Today, the principle topic of discussion is, admittedly, rather dark and depressing for the Europeans among us, but crucial information I would not have you be without a moment longer, nevertheless.
I hope you’re not as shocked as I was. And that you follow the SIMPLE post-bombshell advice offered.
But before I dive in, I have a little favour to ask each and every one of you.
Perhaps I’m being a little cheeky, given that you are currently on a mandatory lesser-quota of posts-per-week for the time being, but my request is actually connected to the reason I’m being less prolific with my posts.
You know that website I’m working on (I think I may have mentioned it once or twice)? Well, it’s been suggested that I have a testimonials section.
So you can pretty much guess what the favour is: would you be willing to write me a testimonial to take pride of place on my forthcoming website?
It doesn’t have to be long and rambling; short and sweet works just as well (hopefully with the emphasis on the sweet bit).
Let your keyboard run wild, or, if you’re not sure what to write, the questions below may act as a useful guide. But please don’t answer them one by one, though, or all the testimonials will sound similar! They’re just suggestions to prompt you in the right direction.
If you can squeeze a few minutes in for me over the next two weeks, I will be forever in your debt. But then again, any time is good.
Just click the comment button on this or any other post and type away.
And if you could end your comments with your name (or blog name/whatever), your age, the country you are from, and your occupation, that would be fine and dandy. And, more importantly, it won’t look like I made them up myself!
For those of you for whom English is a second language, don’t worry, I’ll tidy the writing up if needs be.
Here are the questions to help if you need:
a) Do you find the information in the posts useful?
b) Do you trust and rely on what is written?
c) Do you find the posts inspiring?
d) Do you find yourself wanting to/actually sharing them with people?
e) Do you look forward to reading them?
f) How do you find the writing style?
g) Do they ever make you smile or laugh?
h) Does it enable you to be more conscious and to make better choices?
i) Have any posts motivated you to change anything about the way you eat/cook/live generally? If so, what?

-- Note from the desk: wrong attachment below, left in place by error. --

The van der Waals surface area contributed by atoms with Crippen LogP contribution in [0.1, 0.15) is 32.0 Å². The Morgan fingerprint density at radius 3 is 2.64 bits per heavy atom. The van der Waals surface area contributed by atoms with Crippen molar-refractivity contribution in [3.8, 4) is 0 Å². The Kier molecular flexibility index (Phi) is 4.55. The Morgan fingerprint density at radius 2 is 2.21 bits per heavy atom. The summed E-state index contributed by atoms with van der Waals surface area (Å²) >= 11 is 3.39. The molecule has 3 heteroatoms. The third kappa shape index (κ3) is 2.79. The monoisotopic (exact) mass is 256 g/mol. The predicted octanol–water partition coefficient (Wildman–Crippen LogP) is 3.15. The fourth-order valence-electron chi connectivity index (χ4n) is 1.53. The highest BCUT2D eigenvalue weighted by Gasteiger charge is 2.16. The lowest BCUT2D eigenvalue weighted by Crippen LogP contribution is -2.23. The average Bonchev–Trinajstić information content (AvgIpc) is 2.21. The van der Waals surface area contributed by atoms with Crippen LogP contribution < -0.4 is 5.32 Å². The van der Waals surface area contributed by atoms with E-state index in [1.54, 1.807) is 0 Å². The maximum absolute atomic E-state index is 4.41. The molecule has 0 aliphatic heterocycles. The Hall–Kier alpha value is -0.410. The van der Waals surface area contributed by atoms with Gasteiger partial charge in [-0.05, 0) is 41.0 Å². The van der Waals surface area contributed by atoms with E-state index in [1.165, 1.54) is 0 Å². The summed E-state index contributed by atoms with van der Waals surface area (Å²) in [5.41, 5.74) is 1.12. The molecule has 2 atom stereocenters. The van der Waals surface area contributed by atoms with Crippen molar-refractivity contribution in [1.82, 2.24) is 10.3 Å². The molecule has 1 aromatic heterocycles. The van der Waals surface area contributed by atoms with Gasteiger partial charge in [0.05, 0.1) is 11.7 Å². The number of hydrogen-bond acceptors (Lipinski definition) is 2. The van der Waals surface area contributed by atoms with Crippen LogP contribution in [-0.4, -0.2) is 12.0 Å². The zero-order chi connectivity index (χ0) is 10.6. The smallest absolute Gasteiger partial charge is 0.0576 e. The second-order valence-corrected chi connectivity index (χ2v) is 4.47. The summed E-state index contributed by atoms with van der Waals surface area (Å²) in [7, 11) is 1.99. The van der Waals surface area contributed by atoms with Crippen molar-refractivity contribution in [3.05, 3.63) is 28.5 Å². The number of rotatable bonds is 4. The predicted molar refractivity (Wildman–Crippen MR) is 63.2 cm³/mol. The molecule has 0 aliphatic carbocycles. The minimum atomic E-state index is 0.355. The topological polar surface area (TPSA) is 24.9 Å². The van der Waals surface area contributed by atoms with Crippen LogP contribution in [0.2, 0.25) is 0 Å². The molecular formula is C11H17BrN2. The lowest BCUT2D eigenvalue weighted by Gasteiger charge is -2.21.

j) How is this blog better/different to others on similar subject that you have read?
But now, here we go with some less-than-sunny tidings. Some of you may already be well aware of this, but it came as a blow to me, so I thought I’d better share it.
Remember my three-part blogs about Monsanto and GM crops? In one of them, I mentioned that I had written to my MP, asking him to find me a definitive answer as to the EXACT current scenario on GMs in the UK and Europe.
And find he did. Edward Garnier has been my MP for the last 12 years, and I have to say, right here, right now, that he is the most on-the-case, I-don’t-come-out-of-hibernation-just-before-election-time MP I have ever encountered. You only have to ask, and the job is done. EVERY time. If only they were all like that.
But his findings don’t bode well, I’m afraid.
I don’t know whether Edward used bright lights, waterboarding, or just a casual email, but the following is the response he received from Lord de Mauley, Parliamentary Under Secretary of State for Natural Environment and Science. (This guy must carry some pretty large business cards to get all of that on one line).
I’ve added my own comments at the end of each section.
“In the European Union, GM products can only be marketed if they pass a robust, science based safety assessment, with the independent European Food Safety Authority playing a central role in the process.”
Hmm. What does “central role” mean? The one thing it implies to me is that they are not the only ones “testing” these GM products. As you know from the posts on Monsanto, it is pretty standard practice for the companies themselves to submit their own test results. I cannot know for definite that this is the case here, but you have to wonder how many of the conclusions are an “inside job”.
“Under the EU regime to date, over 40 different types of GM crop have been approved for use as imported food or animal feed products.”
A-ha! So they are ALREADY in our food chain, then.
“EU legislation also requires that any food or feed ingredients made from an authorised GM crop have to be labelled to ensure choice.”
Even when I wasn’t eating only organic, I never used to look out for the dreaded initials on the rare occasions I would buy food in packaging. Why?
Because I always believed the urban myth that the UK and Europe was a GM foods-free zone.
Conclusion: START CHECKING YOUR PACKAGING NOW. Or don’t buy stuff in packets.
I THINK veggies are safe, but maybe only for a short while, as you will learn in a moment.
With regard to labelling, this is what Claire, my on-line marketing guru, website creator and friend, found when looking for cheese in her local Co-Op TODAY:
As an aside, according to the Vegetarian Society’s website, and I quote: “the traditional source of rennet is the stomach of slaughtered newly-born calves. Vegetarian cheeses are manufactured using rennet from either fungal/bacterial sources or genetically modified micro-organisms.”